Christian Moerk

"Darling Jim"

(Reviewed by Mary Whipple APR 10, 2009)

“You never believe what your eyes tell you. You trust what you feel in your gut and compare with your own experience. That’s the reason old ladies who lived next to serial killers for years always tell the papers what a ‘wonderful normal boy’ he was. You refuse to believe in the presence of evil and go searching for the good ‘at the bottom of the soul.’ Me and Rosie, we know better now. If there’s black tar in that well, you won’t find fresh flowers when you drain it.”

Darling Jim by Christian Moerk

Darling Jim has every characteristic that I usually avoid in novels--it's melodramatic, gothic, completely unrealistic, filled with horror and romance and magic, and over-the-top with coincidence, bloody medieval battles, and men turning into wolves.  And I enjoyed every minute of it! From the opening pages to the absolutely perfect (and perfectly outrageous) ending, I was engrossed, smiling at the author’s deliberate manipulation of my feelings, his unembarrassed use of well-worn plot devices, and his comic book style of narrative which kept the action coming and coming and coming—a book to be read for pure, unadulterated fun!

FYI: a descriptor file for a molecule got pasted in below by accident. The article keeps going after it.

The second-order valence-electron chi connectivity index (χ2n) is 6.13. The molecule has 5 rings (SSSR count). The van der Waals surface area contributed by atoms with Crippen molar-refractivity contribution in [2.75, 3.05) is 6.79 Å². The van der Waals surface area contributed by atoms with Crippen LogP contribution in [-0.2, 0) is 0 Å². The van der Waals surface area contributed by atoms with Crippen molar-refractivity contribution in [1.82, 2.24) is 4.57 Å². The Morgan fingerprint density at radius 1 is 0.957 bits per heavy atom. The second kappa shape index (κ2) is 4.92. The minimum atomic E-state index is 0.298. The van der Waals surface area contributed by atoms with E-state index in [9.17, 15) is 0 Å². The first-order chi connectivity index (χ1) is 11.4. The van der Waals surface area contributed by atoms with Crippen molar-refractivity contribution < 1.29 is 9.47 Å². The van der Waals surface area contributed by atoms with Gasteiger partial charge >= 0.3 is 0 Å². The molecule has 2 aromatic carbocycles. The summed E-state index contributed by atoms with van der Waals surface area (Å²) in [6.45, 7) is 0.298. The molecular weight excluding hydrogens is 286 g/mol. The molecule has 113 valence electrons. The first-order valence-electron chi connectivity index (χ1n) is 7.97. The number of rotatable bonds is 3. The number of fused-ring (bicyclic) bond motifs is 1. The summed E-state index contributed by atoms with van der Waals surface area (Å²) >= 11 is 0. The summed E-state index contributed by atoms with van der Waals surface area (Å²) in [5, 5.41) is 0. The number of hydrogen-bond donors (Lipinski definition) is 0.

Written by Danish author Christian Moerk, who breaks “the rules” at the outset by setting the novel in Ireland, not Denmark, or any of the other places he has lived, the novel winningly captures the spirit of Ireland’s story-telling tradition, with its mysteries, its spirit world, and its fascination with knaves. Four story-tellers—the narrator, two writers who tell stories from beyond the grave through their diaries, and a mysterious central character, who is a traditional Irish storyteller (a seanchai), keep the excitement high and the reader constantly “suspending disbelief” to get to the conclusions of their various stories.